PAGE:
Not Too Big to Jail: Eliot Spitzer Is Wall Street’s Worst Nightmare
Posted on Aug 19, 2013
By Ellen Brown, Web of Debt
Yves Smith, writing on her blog Naked Capitalism on July 25th, expanded on this threat. She noted that private equity [PE] investment managers had persuaded their clients that their limited partnership agreements [LPAs] were a form of “trade secret,” and that nobody was looking closely at whether PE firms were complying with the fee and expense provisions of their agreements:
Hence also the $1.5 million ad campaign against Spitzer brought by a coalition of business leaders, labor unions and women’s groups.
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On July 10th, the head of the local chapter of a national women’s advocacy group asked a small gathering outside City Hall:
The speaker lumped Spitzer with Anthony Weiner, who is running for mayor after sending out sexually explicit tweets, and Vito Lopez, who is running for City Council after resigning from the Assembly over sexual harassment allegations. She asked whether these men would address the issues that matter to women, “or are they just going to see us as objects?”
Sexual exploitation is an issue that matters to women, but the best way to save women from the sort of desperation that leads to exploitation is to keep them out of ruinous debt. Wall Street fraud, corruption and abuse have caused millions of homeowners to lose their homes and have tipped cities toward bankruptcy; and Spitzer is one of the brave few who has exposed and attempted to prosecute those predatory practices. As comptroller, he could make more information available to the public concerning the companies in which public pension funds are invested, look out for exploitive fees, insist on plain English reporting of derivatives exposure, and take steps to ensure that nurses and teachers are not being financially exploited. He can monitor contracts and business dealings and help protect the city from the kinds of rip-off schemes that deplete city funds for education, infrastructure, and the social safety nets that women, particularly, rely on.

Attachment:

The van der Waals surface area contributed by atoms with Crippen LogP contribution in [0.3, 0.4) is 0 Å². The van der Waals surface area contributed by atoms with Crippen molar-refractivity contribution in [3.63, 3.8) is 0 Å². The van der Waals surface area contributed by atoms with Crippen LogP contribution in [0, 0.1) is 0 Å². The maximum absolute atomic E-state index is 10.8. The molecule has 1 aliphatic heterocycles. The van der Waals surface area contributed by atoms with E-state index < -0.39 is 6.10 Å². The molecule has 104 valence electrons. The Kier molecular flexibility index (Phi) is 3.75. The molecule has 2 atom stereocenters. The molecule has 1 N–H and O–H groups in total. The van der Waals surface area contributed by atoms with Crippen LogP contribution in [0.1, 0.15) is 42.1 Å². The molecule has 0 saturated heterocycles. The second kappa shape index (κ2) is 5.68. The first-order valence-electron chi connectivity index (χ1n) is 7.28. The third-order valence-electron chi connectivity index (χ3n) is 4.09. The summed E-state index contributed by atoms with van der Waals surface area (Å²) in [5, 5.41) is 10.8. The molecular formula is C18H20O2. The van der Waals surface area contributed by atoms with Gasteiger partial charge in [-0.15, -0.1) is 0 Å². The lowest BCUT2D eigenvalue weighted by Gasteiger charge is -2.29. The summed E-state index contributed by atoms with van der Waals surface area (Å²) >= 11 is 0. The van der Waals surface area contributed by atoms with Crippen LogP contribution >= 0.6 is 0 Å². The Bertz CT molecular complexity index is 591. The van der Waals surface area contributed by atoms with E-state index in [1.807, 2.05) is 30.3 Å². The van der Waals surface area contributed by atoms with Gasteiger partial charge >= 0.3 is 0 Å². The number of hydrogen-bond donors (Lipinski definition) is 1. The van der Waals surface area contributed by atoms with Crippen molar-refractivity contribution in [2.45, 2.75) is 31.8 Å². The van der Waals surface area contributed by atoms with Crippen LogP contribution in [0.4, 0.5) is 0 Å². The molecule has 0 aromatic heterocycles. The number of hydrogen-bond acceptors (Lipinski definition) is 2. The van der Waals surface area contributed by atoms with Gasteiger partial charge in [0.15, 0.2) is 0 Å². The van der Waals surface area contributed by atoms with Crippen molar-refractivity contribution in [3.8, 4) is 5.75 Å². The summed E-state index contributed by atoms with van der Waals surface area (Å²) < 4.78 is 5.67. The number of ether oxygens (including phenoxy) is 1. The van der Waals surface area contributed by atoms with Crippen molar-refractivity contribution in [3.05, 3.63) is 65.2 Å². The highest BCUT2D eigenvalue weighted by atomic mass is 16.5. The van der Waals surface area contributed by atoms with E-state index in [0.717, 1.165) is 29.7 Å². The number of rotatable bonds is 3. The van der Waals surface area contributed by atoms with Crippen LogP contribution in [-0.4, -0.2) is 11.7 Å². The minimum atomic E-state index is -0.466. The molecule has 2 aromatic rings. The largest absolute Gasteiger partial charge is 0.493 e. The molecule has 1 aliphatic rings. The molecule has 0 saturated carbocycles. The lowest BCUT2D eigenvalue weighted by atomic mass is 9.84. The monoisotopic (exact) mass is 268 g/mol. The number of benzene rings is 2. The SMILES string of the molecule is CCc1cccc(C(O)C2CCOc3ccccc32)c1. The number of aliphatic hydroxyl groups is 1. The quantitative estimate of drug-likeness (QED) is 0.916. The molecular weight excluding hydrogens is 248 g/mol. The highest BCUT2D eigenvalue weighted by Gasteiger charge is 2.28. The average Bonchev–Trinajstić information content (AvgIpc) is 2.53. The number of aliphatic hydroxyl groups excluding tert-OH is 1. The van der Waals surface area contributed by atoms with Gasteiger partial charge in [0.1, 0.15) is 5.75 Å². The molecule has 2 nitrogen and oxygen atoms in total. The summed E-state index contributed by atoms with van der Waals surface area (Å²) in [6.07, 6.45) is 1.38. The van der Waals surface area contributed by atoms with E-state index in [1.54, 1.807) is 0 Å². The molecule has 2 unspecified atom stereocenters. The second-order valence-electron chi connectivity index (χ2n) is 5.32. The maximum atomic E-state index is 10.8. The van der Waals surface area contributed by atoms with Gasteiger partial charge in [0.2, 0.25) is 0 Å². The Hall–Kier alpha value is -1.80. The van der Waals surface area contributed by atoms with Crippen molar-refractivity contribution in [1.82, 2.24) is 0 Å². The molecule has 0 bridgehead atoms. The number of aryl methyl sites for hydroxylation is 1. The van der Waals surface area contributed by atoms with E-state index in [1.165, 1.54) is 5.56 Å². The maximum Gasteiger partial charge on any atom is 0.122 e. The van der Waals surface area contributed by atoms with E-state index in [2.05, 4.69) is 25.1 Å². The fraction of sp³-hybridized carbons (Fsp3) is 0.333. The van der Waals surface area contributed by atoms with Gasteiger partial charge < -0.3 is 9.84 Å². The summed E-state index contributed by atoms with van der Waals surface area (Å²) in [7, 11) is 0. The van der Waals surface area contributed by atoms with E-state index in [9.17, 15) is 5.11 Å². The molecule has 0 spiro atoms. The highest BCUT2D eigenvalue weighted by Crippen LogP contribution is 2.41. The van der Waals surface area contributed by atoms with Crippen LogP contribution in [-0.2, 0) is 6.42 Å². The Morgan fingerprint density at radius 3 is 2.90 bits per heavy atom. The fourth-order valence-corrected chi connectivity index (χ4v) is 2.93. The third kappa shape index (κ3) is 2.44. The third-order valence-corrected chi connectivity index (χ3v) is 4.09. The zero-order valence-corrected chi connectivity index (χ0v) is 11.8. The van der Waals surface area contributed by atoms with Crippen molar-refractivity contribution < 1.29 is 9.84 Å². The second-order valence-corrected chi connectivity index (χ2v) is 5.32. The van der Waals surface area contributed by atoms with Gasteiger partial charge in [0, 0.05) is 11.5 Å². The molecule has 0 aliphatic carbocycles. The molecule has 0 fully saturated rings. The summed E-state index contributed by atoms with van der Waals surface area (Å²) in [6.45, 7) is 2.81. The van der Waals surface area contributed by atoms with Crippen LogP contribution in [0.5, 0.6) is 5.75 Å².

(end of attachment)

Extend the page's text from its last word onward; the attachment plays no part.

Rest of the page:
In a December 2011 article in Slate titled “We Own Wall Street,” Spitzer argued that bad corporate behavior could be stopped by a political movement uniting shareholders, pension funds and mutual funds – the actual owners of the corporations – who could then take coordinated action demanding transparency and accountability.
This is the sort of creative thinking that will be needed if we the people are to take back our power from Wall Street and the corporatocracy. We need a mass movement, coordinated action, and leaders who can organize it. Eliot Spitzer is one of the few people in a position to play that role who have the experience, vision and courage to carry it through.
Ellen Brown is an attorney, president of the Public Banking Institute, and author of twelve books including the best-selling Web of Debt. In The Public Bank Solution, her latest book, she explores successful public banking models historically and globally. Her websites are http://WebofDebt.com, http://PublicBankSolution.com, and http://PublicBankingInstitute.org.
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